The opinion of the court was delivered by: NAOMI BUCHWALD, District Judge
Plaintiffs Bella Parnes and Rabbi David Shain bring this action
pursuant to Title VII of the Civil Rights Act of 1964,
42 U.S.C. § 2000e et seq., as amended by 42 U.S.C. § 1981 ("Title VII"),
the New York State Human Rights Law, Executive Law § 296, et
seq., and the New York City Human Rights Law, Administrative
Code of the City of New York, Section 8-101, et seq. for
alleged religious discrimination in their workplace. Plaintiffs
worked for the Center For Jewish History, Inc. (the "Center"), an
institution comprising five Jewish charitable organizations.
Plaintiffs allege that Center employees, the vast majority of
whom are either Jews who are less observant than plaintiffs or
are non-Jews, subjected them to discrimination because of bias
against plaintiffs' level of religious observance, and that they were terminated by the Center for discriminatory reasons and
were subjected to a religiously hostile work environment.
Plaintiff Parnes also complains of sex and age discrimination,
and brings this action pursuant to the Age Discrimination in
Employment Act of 1967, as amended, 29 U.S.C. § 621, et seq.
(the "ADEA") and pursuant to the gender discrimination provisions
of Title VII, as well as under the aforementioned provisions of
New York State and New York City Human Rights Law.
Defendant now moves for summary judgment against all of
plaintiffs' claims. For the reasons set forth herein, defendant's
motion is granted in part and denied in part.
Rabbi David Shain is an Orthodox Hasidic Jew of the Chabad
Sect. He therefore observes Jewish religious laws strictly,
including wearing a yarmulkeh on his head, wearing tzitzis
(religious fringes) showing on the outside of his clothing, and
refraining from cutting his beard.
The Date Palm Café ("Café") is the Center's cafeteria.
Village Crown, a catering company, ran the Café for some time
until March of 2002. From January through March of 2002, Shain
worked in the Café as a Mashgiach, a person who supervises food preparation to
make sure it abides by kashruth, the Jewish dietary laws. When
Village Crown left the Café, Shain proposed to Michael Winter,
Chief Operating Officer of the Center, that he take over the
operation of the café with the backing of an investor. Instead,
Winter hired Shain as the Center's employee to manage the Café
as well as to be its Mashgiach.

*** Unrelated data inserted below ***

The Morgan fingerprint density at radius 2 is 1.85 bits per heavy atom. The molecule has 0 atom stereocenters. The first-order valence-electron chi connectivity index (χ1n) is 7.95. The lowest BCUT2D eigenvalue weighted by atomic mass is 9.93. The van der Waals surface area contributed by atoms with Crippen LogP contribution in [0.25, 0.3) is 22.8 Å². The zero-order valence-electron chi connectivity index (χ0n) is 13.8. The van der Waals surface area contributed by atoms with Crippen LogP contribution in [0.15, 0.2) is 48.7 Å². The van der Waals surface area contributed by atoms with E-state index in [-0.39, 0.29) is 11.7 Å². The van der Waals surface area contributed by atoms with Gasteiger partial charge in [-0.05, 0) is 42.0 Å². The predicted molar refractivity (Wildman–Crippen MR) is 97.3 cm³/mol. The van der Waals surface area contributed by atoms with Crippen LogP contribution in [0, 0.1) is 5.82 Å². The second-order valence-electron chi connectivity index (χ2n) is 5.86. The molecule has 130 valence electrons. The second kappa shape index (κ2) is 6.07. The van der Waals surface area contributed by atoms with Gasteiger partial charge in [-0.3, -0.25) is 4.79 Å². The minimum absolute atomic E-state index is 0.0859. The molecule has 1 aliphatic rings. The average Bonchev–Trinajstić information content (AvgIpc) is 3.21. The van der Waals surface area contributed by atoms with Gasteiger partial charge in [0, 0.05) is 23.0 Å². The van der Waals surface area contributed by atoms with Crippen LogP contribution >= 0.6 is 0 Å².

In mid-May 2002, Bruce Slovin, Chairman of the Board of the
Center, visited the Café, and suggested to Shain that he trim
his beard. Shain explained that his religious practice forbids
him to do so. Slovin responded by commenting that when he was a
child he ate only kosher food and thought he would die if he ate
non-kosher food, but when he grew up a friend convinced him to
eat non-kosher food and he survived. Am. Compl. ¶ 17; Shain
Affirmation 3; Otero Affidavit ¶ 2.
Slovin visited the Café again in June 2002 and criticized the
appearance of some salads, and remarked to Shain that he should
let Angela Otero, Shain's non-Jewish subordinate at the Café,
dress food platters because, "as a non-Jew she knew more about
food presentation." Shain Affirmation ¶ 7. Some time during the
summer of 2002, Slovin allegedly came to the Café, pointed to
Shain's tzitzis and said "I used to wear those when I was a
child." Shain Affirmation ¶ 9.
From the beginning of Shain's employment at the Center, Philip
Wilner, the manager of the Center gift shop, berated him for his supposedly unkempt appearance and that of the Café. Otero
Affidavit ¶ 9-14. Wilner is an Orthodox Jew, but is not Hasidic.
During the summer or fall of 2003, Shain alleges that Wilner's
criticisms of his appearance and the appearance of the Café
increased. At the same time, the Café's clientele increased
substantially, especially its clientele of Hasidic Jews. Otero
Affidavit ¶ 14-18. Wilner indicated to Otero that Slovin did not
want Hasidic Jews coming to the Café and preferred a wealthier
clientele that would donate money to the Center. Otero Affidavit
In October 2002, Parnes allegedly overheard Slovin remark to
Rabbi Joshua Plaut, the Executive Director of the Center, that
Shain "looks sloppy with his tzitzis" and that he did not want
anyone with a beard or tzitzis working in the Café. Am. Compl.
¶ 37; Parnes Affirmation ¶ 30. Parnes also heard Slovin tell
Rabbi Plaut that the Orthodox rabbinical organizations that give
hechschers (rabbinical approval indicating that food has been
prepared in accordance with kashruth) are thieves.
In December 2002, Slovin noticed two employees of one of the
Center's partner organizations who were eating in the Café.
Slovin approached the employees and spoke with them for a few
minutes, then stood up and said in a loud voice: "I'm against
organized religion." Shain Affirmation ¶ 13. He then walked over
to Shain, demanded a glass of ice water and "gave [him] a dirty
look." Id. When Shain asked one of the people to whom Slovin
had been speaking what had happened, she told Shain that Slovin had criticized Shain's beard
and told her that he intended to get a new caterer. Id.
In early January 2003, James Burke, a colleague of Ira
Berkowitz, the Chief Financial Officer of the Center, told Shain
that the Center intended to fire him whether or not it found a
new caterer, but would keep Otero and the other Café employees.
Shain Affirmation ¶ 15.*fn2 Around the same time, Placid
Dingue, who worked for Mr. Berkowitz in the Center's business
office, told Shain the Café was beginning to make money. Otero
Affidavit ¶ 26. Shain spoke with Slovin and asked him about the
Café's finances, explaining that Winter had meddled in a
decisions about which ...